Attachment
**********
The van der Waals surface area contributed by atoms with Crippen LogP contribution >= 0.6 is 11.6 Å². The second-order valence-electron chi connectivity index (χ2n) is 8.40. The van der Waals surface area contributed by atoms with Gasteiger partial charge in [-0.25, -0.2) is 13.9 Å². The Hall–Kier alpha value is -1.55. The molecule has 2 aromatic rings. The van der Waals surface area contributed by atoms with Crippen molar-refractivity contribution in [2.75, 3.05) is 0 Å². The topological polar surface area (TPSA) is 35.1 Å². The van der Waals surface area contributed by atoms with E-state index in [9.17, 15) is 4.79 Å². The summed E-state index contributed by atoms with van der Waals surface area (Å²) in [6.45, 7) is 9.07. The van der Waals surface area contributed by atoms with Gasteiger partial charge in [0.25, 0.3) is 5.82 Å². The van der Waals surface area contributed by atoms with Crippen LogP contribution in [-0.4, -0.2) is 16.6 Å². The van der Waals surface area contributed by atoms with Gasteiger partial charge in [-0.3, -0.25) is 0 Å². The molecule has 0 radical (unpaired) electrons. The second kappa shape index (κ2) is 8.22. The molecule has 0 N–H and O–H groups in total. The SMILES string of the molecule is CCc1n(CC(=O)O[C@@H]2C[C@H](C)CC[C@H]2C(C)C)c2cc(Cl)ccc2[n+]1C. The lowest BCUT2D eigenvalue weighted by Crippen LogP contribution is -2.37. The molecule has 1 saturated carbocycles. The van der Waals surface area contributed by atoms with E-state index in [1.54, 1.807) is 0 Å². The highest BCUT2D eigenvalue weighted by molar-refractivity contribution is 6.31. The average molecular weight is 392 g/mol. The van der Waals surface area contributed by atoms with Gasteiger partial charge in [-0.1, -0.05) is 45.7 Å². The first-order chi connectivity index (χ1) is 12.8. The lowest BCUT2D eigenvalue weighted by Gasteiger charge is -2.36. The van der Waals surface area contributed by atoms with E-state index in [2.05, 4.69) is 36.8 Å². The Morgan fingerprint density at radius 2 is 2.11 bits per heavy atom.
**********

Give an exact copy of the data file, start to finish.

The van der Waals surface area contributed by atoms with Crippen LogP contribution >= 0.6 is 11.6 Å². The second-order valence-electron chi connectivity index (χ2n) is 8.40. The van der Waals surface area contributed by atoms with Gasteiger partial charge in [-0.25, -0.2) is 13.9 Å². The Hall–Kier alpha value is -1.55. The molecule has 2 aromatic rings. The van der Waals surface area contributed by atoms with Crippen molar-refractivity contribution in [2.75, 3.05) is 0 Å². The topological polar surface area (TPSA) is 35.1 Å². The van der Waals surface area contributed by atoms with E-state index in [9.17, 15) is 4.79 Å². The summed E-state index contributed by atoms with van der Waals surface area (Å²) in [6.45, 7) is 9.07. The van der Waals surface area contributed by atoms with Gasteiger partial charge in [0.25, 0.3) is 5.82 Å². The van der Waals surface area contributed by atoms with Crippen LogP contribution in [-0.4, -0.2) is 16.6 Å². The van der Waals surface area contributed by atoms with Gasteiger partial charge in [-0.3, -0.25) is 0 Å². The molecule has 0 radical (unpaired) electrons. The second kappa shape index (κ2) is 8.22. The molecule has 0 N–H and O–H groups in total. The SMILES string of the molecule is CCc1n(CC(=O)O[C@@H]2C[C@H](C)CC[C@H]2C(C)C)c2cc(Cl)ccc2[n+]1C. The lowest BCUT2D eigenvalue weighted by Crippen LogP contribution is -2.37. The molecule has 1 saturated carbocycles. The van der Waals surface area contributed by atoms with E-state index in [1.54, 1.807) is 0 Å². The highest BCUT2D eigenvalue weighted by molar-refractivity contribution is 6.31. The average molecular weight is 392 g/mol. The van der Waals surface area contributed by atoms with Gasteiger partial charge in [-0.1, -0.05) is 45.7 Å². The first-order chi connectivity index (χ1) is 12.8. The lowest BCUT2D eigenvalue weighted by Gasteiger charge is -2.36. The van der Waals surface area contributed by atoms with E-state index in [2.05, 4.69) is 36.8 Å². The Morgan fingerprint density at radius 2 is 2.11 bits per heavy atom.